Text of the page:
NSIDC told us three years that climate models project that warm autumn temperatures in the Arctic will just get worse.
In the past five years, the Arctic has shown a pattern of strong low-level atmospheric warming over the Arctic Ocean in autumn because of heat loss from the ocean back to the atmosphere. Climate models project that this atmospheric warming, known as Arctic amplification, will become more prominent in coming decades and extend into the winter season.
Autumn temperatures this year north of 80N have been the coldest since at least 2001, and possibly since 1996.
NSIDC reported this week that ice growth in October was 40% faster than normal.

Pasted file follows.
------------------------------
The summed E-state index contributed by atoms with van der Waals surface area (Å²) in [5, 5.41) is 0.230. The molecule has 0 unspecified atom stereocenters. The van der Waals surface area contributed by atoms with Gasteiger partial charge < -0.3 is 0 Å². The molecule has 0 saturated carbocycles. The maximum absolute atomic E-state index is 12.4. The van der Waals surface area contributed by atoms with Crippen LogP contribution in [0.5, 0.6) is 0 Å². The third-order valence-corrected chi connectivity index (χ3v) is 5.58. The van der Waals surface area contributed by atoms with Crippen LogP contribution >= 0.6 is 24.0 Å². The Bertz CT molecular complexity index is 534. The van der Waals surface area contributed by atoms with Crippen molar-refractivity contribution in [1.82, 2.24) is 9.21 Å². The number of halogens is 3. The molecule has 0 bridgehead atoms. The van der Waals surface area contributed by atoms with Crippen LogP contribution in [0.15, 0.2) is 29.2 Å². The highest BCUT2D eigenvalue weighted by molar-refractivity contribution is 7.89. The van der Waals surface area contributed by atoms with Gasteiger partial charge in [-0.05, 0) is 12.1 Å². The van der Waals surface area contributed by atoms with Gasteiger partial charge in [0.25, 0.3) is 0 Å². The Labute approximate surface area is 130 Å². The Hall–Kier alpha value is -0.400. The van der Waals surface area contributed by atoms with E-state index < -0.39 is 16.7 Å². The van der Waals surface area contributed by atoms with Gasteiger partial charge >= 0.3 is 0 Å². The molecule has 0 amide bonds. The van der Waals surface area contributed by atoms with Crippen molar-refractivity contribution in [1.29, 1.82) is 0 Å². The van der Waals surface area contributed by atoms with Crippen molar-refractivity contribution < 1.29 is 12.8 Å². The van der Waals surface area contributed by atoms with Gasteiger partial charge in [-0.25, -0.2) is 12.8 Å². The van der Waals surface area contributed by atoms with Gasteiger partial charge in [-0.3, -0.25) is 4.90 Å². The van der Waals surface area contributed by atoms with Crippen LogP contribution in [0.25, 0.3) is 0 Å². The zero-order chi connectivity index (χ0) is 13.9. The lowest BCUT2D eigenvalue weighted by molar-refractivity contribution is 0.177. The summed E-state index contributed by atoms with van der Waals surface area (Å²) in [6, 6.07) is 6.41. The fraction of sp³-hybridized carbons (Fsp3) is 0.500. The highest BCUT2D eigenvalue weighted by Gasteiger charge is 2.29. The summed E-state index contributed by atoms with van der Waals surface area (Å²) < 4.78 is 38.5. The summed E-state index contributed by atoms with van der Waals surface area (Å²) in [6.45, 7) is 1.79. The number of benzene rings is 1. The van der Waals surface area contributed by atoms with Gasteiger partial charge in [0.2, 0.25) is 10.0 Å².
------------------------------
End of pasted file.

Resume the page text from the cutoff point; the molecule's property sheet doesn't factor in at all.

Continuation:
Arctic sea ice extent increased rapidly through October. Ice extent during October 2011 increased at an average rate of 114,900 square kilometers (44,360 square miles) per day, about 40% faster than the average growth rate for October 1979 to 2000.
I have yet to see any evidence that climate models serve any purpose – other than sucking up vast amounts of coal-fired electricity.